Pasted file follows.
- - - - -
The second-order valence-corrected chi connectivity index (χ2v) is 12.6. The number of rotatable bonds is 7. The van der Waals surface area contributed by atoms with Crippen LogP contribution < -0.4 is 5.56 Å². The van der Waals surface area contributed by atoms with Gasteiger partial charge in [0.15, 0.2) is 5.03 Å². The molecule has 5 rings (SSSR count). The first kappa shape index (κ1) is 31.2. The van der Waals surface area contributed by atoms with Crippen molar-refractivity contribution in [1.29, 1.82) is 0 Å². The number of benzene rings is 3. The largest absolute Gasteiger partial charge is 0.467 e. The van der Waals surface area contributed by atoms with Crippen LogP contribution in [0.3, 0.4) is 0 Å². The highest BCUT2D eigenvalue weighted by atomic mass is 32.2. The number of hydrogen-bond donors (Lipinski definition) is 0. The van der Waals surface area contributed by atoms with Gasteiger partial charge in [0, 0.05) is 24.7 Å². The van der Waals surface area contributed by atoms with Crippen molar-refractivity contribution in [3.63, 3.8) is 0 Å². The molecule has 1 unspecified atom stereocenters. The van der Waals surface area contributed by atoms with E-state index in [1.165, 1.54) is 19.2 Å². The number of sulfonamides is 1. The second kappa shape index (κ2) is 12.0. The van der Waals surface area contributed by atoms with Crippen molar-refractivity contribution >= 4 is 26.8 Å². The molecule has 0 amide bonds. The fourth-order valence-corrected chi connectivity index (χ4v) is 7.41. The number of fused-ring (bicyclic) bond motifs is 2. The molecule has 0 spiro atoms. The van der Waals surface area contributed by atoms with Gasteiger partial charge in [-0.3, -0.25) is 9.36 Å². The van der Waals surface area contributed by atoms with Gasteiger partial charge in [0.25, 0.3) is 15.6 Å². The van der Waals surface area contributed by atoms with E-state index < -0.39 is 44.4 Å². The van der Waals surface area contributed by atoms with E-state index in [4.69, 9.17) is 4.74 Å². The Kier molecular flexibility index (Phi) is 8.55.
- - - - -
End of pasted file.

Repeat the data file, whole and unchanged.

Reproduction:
The second-order valence-corrected chi connectivity index (χ2v) is 12.6. The number of rotatable bonds is 7. The van der Waals surface area contributed by atoms with Crippen LogP contribution < -0.4 is 5.56 Å². The van der Waals surface area contributed by atoms with Gasteiger partial charge in [0.15, 0.2) is 5.03 Å². The molecule has 5 rings (SSSR count). The first kappa shape index (κ1) is 31.2. The van der Waals surface area contributed by atoms with Crippen molar-refractivity contribution in [1.29, 1.82) is 0 Å². The number of benzene rings is 3. The largest absolute Gasteiger partial charge is 0.467 e. The van der Waals surface area contributed by atoms with Crippen LogP contribution in [0.3, 0.4) is 0 Å². The highest BCUT2D eigenvalue weighted by atomic mass is 32.2. The number of hydrogen-bond donors (Lipinski definition) is 0. The van der Waals surface area contributed by atoms with Gasteiger partial charge in [0, 0.05) is 24.7 Å². The van der Waals surface area contributed by atoms with Crippen molar-refractivity contribution in [3.63, 3.8) is 0 Å². The molecule has 1 unspecified atom stereocenters. The van der Waals surface area contributed by atoms with E-state index in [1.165, 1.54) is 19.2 Å². The number of sulfonamides is 1. The second kappa shape index (κ2) is 12.0. The van der Waals surface area contributed by atoms with Crippen molar-refractivity contribution >= 4 is 26.8 Å². The molecule has 0 amide bonds. The fourth-order valence-corrected chi connectivity index (χ4v) is 7.41. The number of fused-ring (bicyclic) bond motifs is 2. The molecule has 0 spiro atoms. The van der Waals surface area contributed by atoms with Gasteiger partial charge in [-0.3, -0.25) is 9.36 Å². The van der Waals surface area contributed by atoms with Gasteiger partial charge in [0.25, 0.3) is 15.6 Å². The van der Waals surface area contributed by atoms with E-state index < -0.39 is 44.4 Å². The van der Waals surface area contributed by atoms with E-state index in [4.69, 9.17) is 4.74 Å². The Kier molecular flexibility index (Phi) is 8.55.